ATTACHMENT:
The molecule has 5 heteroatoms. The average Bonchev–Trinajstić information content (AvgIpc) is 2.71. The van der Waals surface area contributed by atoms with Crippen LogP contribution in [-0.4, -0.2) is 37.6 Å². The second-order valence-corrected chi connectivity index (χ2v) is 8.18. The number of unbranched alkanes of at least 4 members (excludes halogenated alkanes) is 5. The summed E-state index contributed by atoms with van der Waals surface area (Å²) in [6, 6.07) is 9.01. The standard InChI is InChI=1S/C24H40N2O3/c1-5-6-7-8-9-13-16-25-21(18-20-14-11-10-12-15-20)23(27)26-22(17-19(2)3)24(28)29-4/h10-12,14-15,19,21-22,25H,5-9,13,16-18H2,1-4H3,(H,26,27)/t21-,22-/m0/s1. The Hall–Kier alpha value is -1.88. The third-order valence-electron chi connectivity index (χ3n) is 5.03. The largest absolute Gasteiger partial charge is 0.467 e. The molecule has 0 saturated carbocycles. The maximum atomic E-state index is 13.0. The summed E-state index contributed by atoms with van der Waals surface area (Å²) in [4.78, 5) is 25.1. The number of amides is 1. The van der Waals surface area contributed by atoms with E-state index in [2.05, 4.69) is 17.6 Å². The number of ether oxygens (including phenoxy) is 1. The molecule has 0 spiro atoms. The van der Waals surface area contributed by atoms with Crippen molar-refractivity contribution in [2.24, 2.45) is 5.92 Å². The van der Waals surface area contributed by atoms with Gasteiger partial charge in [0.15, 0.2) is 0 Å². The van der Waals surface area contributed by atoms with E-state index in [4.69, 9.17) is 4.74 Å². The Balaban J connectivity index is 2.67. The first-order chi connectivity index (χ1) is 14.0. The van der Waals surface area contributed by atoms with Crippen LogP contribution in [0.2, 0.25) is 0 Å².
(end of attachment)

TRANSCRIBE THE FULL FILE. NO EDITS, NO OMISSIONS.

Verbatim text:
The molecule has 5 heteroatoms. The average Bonchev–Trinajstić information content (AvgIpc) is 2.71. The van der Waals surface area contributed by atoms with Crippen LogP contribution in [-0.4, -0.2) is 37.6 Å². The second-order valence-corrected chi connectivity index (χ2v) is 8.18. The number of unbranched alkanes of at least 4 members (excludes halogenated alkanes) is 5. The summed E-state index contributed by atoms with van der Waals surface area (Å²) in [6, 6.07) is 9.01. The standard InChI is InChI=1S/C24H40N2O3/c1-5-6-7-8-9-13-16-25-21(18-20-14-11-10-12-15-20)23(27)26-22(17-19(2)3)24(28)29-4/h10-12,14-15,19,21-22,25H,5-9,13,16-18H2,1-4H3,(H,26,27)/t21-,22-/m0/s1. The Hall–Kier alpha value is -1.88. The third-order valence-electron chi connectivity index (χ3n) is 5.03. The largest absolute Gasteiger partial charge is 0.467 e. The molecule has 0 saturated carbocycles. The maximum atomic E-state index is 13.0. The summed E-state index contributed by atoms with van der Waals surface area (Å²) in [4.78, 5) is 25.1. The number of amides is 1. The van der Waals surface area contributed by atoms with E-state index in [2.05, 4.69) is 17.6 Å². The number of ether oxygens (including phenoxy) is 1. The molecule has 0 spiro atoms. The van der Waals surface area contributed by atoms with Crippen molar-refractivity contribution in [2.24, 2.45) is 5.92 Å². The van der Waals surface area contributed by atoms with Gasteiger partial charge in [0.15, 0.2) is 0 Å². The van der Waals surface area contributed by atoms with E-state index in [4.69, 9.17) is 4.74 Å². The Balaban J connectivity index is 2.67. The first-order chi connectivity index (χ1) is 14.0. The van der Waals surface area contributed by atoms with Crippen LogP contribution in [0.2, 0.25) is 0 Å².